Category Archives: tech tools

#ISTE17 in San Antonio

IMG_0104The 2017 International Society for Technology in Education conference was held June 25-28 in San Antonio, Texas.  The event brought together over 20,000 people from around the globe to advance the cause of technology’s role in education.

I was privileged to be part of the team from my employer, Forward Edge, to attend ISTE.  Here is my “Mount Rushmore” of takeaways from the event.

  1. Listen to Stories – From the keynotes by Jad Abumrad, Jenny Magiera, and Reshma Saujani, to the hundreds of presentations, playgrounds, and poster sessions, one message kept coming back – Tell Your Story.  Human interaction as a learning experience in itself, and not just a vehicle for conveying information, is a foundational ideal in the world ISTE is pointing toward.  Technology makes it easier than ever to tell our stories.  While encouraging others (and ourselves) to tell our stories is important, a corollary to this postulate is needed to make it work – we must be willing to listen.  Many of the Ed Tech Coaching sessions I attended gave attention to this detail – we must be willing to listen more than we speak.  If everyone is constantly telling their story, nobody is listening. [More about the importance of telling one’s story at StoryCorps“New Yorkers Share Their Story for $1”, and the ISTE-featured table session “Humans of Education”]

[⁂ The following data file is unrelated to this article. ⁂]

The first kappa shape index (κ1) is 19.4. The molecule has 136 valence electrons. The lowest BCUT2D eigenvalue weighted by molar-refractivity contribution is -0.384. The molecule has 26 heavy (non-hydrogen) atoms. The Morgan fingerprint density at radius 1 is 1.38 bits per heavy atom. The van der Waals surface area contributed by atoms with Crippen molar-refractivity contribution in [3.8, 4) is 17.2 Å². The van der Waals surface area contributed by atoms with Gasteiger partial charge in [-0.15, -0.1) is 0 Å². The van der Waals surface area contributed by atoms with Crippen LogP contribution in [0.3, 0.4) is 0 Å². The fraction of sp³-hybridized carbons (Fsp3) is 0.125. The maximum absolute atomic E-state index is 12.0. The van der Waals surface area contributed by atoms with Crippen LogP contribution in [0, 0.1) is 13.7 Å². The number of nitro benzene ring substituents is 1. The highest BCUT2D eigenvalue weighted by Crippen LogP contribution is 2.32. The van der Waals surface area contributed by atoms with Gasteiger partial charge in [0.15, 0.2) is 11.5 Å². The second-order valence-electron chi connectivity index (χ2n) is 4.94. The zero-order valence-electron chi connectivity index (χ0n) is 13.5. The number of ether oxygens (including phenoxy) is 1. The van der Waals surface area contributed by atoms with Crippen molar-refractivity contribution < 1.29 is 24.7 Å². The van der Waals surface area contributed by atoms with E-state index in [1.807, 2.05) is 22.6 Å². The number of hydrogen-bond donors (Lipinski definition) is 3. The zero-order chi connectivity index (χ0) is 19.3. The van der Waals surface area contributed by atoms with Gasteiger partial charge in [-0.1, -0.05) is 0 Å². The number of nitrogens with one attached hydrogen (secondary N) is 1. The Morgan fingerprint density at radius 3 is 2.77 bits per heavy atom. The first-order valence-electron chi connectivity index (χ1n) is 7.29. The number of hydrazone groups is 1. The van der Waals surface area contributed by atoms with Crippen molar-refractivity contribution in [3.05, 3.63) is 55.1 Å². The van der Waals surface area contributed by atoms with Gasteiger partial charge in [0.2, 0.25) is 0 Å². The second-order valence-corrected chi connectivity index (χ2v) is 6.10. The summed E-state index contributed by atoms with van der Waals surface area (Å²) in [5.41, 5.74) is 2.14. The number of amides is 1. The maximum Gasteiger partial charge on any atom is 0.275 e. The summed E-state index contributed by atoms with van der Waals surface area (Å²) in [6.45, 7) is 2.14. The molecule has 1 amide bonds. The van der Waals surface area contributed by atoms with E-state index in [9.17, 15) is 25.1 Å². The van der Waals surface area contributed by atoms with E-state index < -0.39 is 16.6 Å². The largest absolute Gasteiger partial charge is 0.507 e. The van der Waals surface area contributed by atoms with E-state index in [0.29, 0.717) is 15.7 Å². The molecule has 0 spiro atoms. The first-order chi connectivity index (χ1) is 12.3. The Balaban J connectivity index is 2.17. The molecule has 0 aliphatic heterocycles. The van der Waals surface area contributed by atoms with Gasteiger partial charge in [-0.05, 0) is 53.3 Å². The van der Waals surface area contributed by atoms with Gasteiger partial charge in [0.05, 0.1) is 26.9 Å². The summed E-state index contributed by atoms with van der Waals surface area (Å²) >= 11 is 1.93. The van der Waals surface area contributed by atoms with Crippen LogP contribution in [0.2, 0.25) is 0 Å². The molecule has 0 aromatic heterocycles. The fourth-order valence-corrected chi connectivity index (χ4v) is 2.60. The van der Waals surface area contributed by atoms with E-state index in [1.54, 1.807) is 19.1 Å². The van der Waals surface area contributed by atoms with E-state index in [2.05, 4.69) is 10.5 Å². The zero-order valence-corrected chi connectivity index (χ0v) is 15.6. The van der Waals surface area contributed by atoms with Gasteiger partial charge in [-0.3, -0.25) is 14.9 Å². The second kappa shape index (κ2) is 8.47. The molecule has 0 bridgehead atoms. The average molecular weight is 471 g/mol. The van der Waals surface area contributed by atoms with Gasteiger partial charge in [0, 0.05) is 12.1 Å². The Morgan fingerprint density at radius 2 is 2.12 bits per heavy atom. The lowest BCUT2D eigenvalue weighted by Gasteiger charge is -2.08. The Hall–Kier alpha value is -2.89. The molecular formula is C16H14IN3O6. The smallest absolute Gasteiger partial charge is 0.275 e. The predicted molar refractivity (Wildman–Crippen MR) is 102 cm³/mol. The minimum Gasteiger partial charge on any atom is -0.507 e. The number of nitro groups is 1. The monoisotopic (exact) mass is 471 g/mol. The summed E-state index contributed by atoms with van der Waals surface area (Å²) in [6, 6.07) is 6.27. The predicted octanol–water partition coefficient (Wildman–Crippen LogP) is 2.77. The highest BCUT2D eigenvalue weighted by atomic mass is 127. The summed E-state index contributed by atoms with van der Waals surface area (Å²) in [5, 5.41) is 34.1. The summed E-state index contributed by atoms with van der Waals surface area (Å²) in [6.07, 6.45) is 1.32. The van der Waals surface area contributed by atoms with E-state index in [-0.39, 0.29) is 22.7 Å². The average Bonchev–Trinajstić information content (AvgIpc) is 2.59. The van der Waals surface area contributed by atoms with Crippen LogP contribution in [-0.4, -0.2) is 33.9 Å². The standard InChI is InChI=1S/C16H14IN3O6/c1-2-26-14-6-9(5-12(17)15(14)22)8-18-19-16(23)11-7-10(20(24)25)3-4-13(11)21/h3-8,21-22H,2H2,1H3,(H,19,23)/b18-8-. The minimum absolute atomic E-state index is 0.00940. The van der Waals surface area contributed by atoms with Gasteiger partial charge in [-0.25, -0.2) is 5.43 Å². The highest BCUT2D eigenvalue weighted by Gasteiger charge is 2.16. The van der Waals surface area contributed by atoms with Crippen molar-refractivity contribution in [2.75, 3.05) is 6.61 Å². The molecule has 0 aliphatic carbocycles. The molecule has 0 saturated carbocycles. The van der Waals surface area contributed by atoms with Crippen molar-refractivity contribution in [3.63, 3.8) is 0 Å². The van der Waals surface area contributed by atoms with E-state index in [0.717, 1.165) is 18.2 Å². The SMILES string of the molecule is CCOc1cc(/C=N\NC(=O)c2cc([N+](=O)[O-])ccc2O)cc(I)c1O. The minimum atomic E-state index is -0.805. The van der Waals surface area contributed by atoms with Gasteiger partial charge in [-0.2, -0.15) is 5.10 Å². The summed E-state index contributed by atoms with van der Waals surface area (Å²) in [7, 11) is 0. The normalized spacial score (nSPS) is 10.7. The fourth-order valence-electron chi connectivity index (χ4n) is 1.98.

2. Include Everyone – One lingering question I had from my experience at ISTE 2016 Me, with student presenters Iker and Sebastian.was “All this stuff is great, but how in the world can you do some of these things in something other than large, suburban districts with multi-million dollar budgets?”  #ISTE17 fostered more of a global perspective, featuring far more approaches, mindsets, and even technologies that not only permit, but encourage, the “non-typical” participant.  The newly redesigned ISTE Standards for Educators do not just include “accessibility” as a standard.  Access for all, regardless of socio-economic status, disability, gender, race, or any other personally-identifying factor, is a sine qua non of the new standards, and of any equitable educational effort.